MPs warn councils’ lack of commercial skills puts finances at risk

18 Nov 16

The increasing scale of commercial activity carried out by local authorities could put council finances at risk, and town halls might lack the necessary skills for such projects, the Public Accounts Committee has warned.

In a report examining the financial sustainability of local government, published today, MPs accused Whitehall of being complacent about the risk to local authority finances.

Today’s Financial sustainability of local authorities review highlighted that councils were increasingly undertaking commercial activity intended to generate revenue income from capital investment in properties and businesses in an effort to offset government cuts. This includes projects such as developing houses and commercial units for rent or sale.

But the MPs warned councils may lack experience of such schemes, and council tax bills or other services could be hit if they go wrong. They called on the Department for Communities & Local Government to review the commercial skills in different types of authorities, and provide an update by next summer on the scale and nature of these activities in order to better anticipate risks.

“We do not share the department’s confidence that the increased commercial activity in the sector adds no particular risk to the department’s own work,” the report stated. The department should also work with CIPFA to ensure the local government capital finance framework “remains current and continues to reflect developments”.

Committee chair Meg Hillier said funding cuts had led councils to rethink the way they use public money, and the government wanted councils to become largely self-financing, including through business rates retention. However, she warned that poor investment decisions could cost money that might otherwise be spent on public services.

“Our committee has previously highlighted gaps in the commercial skills of the civil service as a factor in the failure of some projects and we have similar concerns about local government,” she stated.

“Local authorities need the skill-set to invest wisely and the department must bear its share of responsibility for ensuring these skills are in place. But more fundamentally, the information central government uses is inadequate for understanding trends and associated risks in local government finance.”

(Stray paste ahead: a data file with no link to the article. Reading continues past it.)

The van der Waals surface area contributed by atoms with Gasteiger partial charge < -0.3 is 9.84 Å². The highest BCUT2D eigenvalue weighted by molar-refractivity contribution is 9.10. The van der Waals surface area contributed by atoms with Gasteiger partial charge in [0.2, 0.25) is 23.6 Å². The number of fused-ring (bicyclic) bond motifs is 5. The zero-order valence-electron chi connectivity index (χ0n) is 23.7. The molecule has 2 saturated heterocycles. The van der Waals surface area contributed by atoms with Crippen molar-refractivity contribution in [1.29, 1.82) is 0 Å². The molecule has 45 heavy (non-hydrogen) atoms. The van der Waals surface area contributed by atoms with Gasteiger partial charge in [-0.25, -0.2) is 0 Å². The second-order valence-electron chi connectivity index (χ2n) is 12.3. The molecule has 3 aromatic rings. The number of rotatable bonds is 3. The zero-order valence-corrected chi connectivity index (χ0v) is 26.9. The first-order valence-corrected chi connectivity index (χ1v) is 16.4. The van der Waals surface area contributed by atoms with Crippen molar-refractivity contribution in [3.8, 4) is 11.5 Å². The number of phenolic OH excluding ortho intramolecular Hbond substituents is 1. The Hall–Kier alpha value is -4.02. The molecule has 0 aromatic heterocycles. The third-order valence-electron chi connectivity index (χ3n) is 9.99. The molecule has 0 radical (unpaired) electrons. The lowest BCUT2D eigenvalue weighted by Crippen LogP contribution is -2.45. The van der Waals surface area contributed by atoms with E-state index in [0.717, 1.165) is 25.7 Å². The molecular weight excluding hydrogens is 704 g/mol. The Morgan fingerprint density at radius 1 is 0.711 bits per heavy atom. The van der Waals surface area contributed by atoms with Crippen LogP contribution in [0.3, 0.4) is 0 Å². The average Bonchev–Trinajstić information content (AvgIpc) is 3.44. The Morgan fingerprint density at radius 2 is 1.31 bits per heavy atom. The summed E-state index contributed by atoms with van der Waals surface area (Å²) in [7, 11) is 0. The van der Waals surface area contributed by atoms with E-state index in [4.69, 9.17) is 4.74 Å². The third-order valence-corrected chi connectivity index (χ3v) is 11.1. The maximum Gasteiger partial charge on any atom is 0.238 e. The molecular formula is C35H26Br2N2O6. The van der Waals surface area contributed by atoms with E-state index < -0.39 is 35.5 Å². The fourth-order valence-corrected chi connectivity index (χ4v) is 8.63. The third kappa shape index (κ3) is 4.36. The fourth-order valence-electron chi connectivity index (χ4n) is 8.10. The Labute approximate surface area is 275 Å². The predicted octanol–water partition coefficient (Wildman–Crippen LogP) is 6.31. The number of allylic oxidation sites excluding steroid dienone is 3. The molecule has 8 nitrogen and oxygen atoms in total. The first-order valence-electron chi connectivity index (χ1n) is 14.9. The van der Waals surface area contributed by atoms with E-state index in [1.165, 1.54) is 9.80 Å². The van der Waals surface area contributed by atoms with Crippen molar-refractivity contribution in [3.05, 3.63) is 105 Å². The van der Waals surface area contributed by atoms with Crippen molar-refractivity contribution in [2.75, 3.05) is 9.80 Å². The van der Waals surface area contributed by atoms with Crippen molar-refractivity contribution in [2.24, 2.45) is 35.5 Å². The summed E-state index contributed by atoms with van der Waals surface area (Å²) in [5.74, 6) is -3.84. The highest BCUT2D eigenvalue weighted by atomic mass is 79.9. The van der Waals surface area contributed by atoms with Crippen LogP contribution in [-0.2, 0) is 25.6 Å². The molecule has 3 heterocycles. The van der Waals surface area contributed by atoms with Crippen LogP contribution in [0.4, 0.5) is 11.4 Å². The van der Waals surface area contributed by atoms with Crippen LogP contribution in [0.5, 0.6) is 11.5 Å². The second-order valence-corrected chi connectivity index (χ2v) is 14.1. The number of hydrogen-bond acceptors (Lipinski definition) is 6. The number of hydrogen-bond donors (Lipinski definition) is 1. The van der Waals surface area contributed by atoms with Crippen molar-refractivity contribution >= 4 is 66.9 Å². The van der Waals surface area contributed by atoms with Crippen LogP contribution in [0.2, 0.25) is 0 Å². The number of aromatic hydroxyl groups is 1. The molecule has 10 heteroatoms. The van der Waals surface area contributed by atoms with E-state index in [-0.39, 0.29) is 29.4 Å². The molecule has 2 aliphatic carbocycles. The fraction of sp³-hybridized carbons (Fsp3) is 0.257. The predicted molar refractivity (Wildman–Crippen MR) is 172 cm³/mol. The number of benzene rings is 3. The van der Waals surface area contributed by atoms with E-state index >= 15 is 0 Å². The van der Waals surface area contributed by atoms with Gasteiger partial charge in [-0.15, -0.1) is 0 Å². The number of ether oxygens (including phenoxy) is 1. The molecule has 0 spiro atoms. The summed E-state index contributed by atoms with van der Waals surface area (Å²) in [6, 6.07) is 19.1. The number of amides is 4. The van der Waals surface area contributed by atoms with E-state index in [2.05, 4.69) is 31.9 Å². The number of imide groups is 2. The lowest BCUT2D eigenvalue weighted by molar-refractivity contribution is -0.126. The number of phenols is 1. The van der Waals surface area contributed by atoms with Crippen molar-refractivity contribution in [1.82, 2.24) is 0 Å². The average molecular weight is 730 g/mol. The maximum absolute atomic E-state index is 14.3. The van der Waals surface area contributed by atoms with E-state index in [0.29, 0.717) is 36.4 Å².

This represented a serious flaw in DCLG’s ability to plan properly for the future and ensure councils are following a sustainable path, she concluded, but the department was complacent about the risk.

Ministers should also set out how they intend to respond to increasing local government commercialisation in future spending reviews by considering the interaction between revenue spending, capital spending and borrowing.

The review highlighted that “neither the department nor the Treasury understand why local authority investments on deposit are now at record levels”. It stated that local authority deposits grew from £18.5bn in 2010-11 to £26.1bn in 2015-16.

Money deposited with commercial banks and most other institutions are not risk-free, the committee stated, but it was not clear why these had grown.

Responding to the report, Sean Nolan, the director of local government at CIPFA said: “Increasingly, councils are looking for entrepreneurial ways to boost revenue. There are numerous examples of partnerships established between councils and commercial organisations, and a growing number where councils have set up independent, autonomous companies themselves.

“Seeking new commercial activities introduces new challenges and risks for councils and requires new skillsets to manage these challenges and risks. Today council finance teams must possess the ability to undertake a range of roles, depending upon the context and demands of each situation. Whilst understanding all the associated risks, they must be fully instrumental in delivering growth and enabling changing.”

He highlighted that CIPFA is working to support senior finance colleagues to access the right skills to identify commercial opportunities and ensure proper and sound due diligence over how they are considered, including at the forthcoming CIPFA local government finance conference.

The Local Government Association stated that, following a 40% funding cut in the last parliament, councils had to look for new ways to generate revenue.

Claire Kober, chair of the LGA’s resources board, said council officers and members are developing the skills and expertise to take a more commercial approach to investment decisions, and more self-sufficiency cannot be accompanied by central government reviews and monitoring.

“All commercial activity involves risk and potential losses as well as the potential to make profits,” she added.

“Local authorities have to adhere to strict rules and assessments before making a decision to ensure it is affordable and provides value for money.”

A DCLG spokesman said local authorities are required to ensure they have the right skills and commercial expertise to make investment decisions.

“It is right that local authorities take a key role in promoting economic growth. They understand their local areas and are best-placed to make decisions that deliver value for money and better services for residents,” he added.

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